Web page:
But when it comes to this principle, the highest court in New York, the New York Court of Appeals ruled that habeas corpus "is intended to protect the liberty right of human beings to be free of unlawful confinement." And it went on to say that, "Happy, though a very important and glorious creature and Happy's own right is not a human being." And thus cannot be presented in court as a human being claiming a right that is given to human beings alone in the U.S. Constitution.

Now another big worldview issue behind this is understanding that the confusion over these issues is not accidental. It is deliberate. In a more secular age, those distinctions break down in an aging which it's frankly embarrassing for the cultural elites to acknowledge they believe in any creator or whatsoever. The distinction between the creator and the creature just disappears in a Darwinist age.

But the distinction between the human creature and other creatures, it also gets really fuzzy without a biblical worldview. It gets fuzzy on both ends and at every point in between. At the beginning of life, at the end of life. Whether or not we're talking about animate or inanimate objects, there are people who are suggesting that say a mountain range or an amoeba ought to have the right to show up as a person in court and present some case or claim about rights. This court in New York, a rather secular and very liberal state, saw that as a bridge too far. It simply could not take up the cause of Happy the elephant as if Happy were a human being who can appear in court. Not being a human being, no right of habeas corpus, no right to bring this cause, or for others to bring this cause on Happy's effect.

The second thing we need to understand is that as important as that distinction is, as vital and essential, it's also important for us to recognize that Christians do have a concern for the cause of creatures, including very importantly, creatures with the sophistication, the intelligence, and the social life that we now know to belong to elephants.

Writing for the Washington Post, Vicki Constantine Croke reminds us of this just with these words about elephants, "They use tools. They love. They grieve. They display a sense of humor, compassion, and courage, and they will cooperate even working together to lift a sick or injured loved one. They communicate over long distances with infrasonic calls we can't hear." Well, there's more to this story. The important thing to recognize is that we are, as Christians, against the abuse or misuse of any of God's creatures made for his glory. We have a responsibility, yes, to use creatures for the end for which they were created, but never to abuse them. Never to treat them as mere material, objects, because after all they are creatures God made for his glory and yes, for our good, for our use, for our pleasure, but also for our stewardship.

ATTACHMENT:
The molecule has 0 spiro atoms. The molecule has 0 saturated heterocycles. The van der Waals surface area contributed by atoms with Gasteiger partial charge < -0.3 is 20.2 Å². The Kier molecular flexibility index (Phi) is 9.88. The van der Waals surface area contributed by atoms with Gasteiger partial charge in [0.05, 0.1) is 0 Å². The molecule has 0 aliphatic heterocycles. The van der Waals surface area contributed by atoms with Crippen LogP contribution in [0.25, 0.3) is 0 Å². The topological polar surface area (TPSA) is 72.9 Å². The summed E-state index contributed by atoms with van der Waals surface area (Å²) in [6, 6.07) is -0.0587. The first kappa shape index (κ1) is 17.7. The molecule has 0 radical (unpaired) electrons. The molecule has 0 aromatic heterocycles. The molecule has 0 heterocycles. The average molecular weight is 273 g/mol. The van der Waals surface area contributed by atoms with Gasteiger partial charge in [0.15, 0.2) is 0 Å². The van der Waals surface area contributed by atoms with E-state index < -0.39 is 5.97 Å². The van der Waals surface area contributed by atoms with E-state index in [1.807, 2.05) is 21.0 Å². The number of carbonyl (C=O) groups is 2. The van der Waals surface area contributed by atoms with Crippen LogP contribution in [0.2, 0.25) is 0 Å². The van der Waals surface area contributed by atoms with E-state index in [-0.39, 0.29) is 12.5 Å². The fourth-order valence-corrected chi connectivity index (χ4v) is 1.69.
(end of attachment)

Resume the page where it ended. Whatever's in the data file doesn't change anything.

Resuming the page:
There are huge issues when it comes to confining animals, taking care of animals, the human stewardship and dominion when it comes to animals, but I think it's fair to say that Christians understand it's not irrelevant for Christians to be concerned if Happy the elephant is happy, well cared for and all the rest. There's no accusation that the Bronx Zoo has abused this animal. There is the accusation that being in a solitary situation, it is just extremely harmful for a social animal. And yes, I think any fair minded person recognizes that elephants are indeed social animals.

I don't know exactly what's right when it comes to Happy the elephant or the Bronx Zoo. I know it's right that new York's highest court found very clear that as glorious, as wonderful as Happy is, happy is not a human being. That's a distinction we're going to have to fight for increasingly, if not constantly, in days, months, and years ahead. It's a very important distinction about which Christians have to be very, very clear. But it's also important that Christians speak up for the creation that God has made in the proper way, not in the secular way of the materialist worldview, but yes, in a way that respects God has made these creatures for his glory, and in some sense, we do share a society with them. That's the reason why your dog is waiting for you to get home and why you pet his head as soon as you walk in the door. If you confuse that dog for a human being, well, shame on you. But if you misuse that dog, we'll shame on you too.

The situation of Happy the elephant reminds us that there are some hard situations Christians and others are going to have to think through with goodwill, but also by constantly keeping in mind the distinction between human beings and other creatures. If we lose that distinction, we don't raise other creatures to the human level. We lower humans to the animal level. I'll let that be the final word.

Thanks for listening to The Briefing.

For more information, go to my website at albertmohler.com. You can follow me on Twitter by going to twitter.com/albertmohler. For information on The Southern Baptist Theological Seminary, go to sbts.edu. For information on Boyce College, just go to boycecollege.com.

I'll meet you again tomorrow for The Briefing.

R. Albert Mohler, Jr.

R. Albert Mohler, Jr.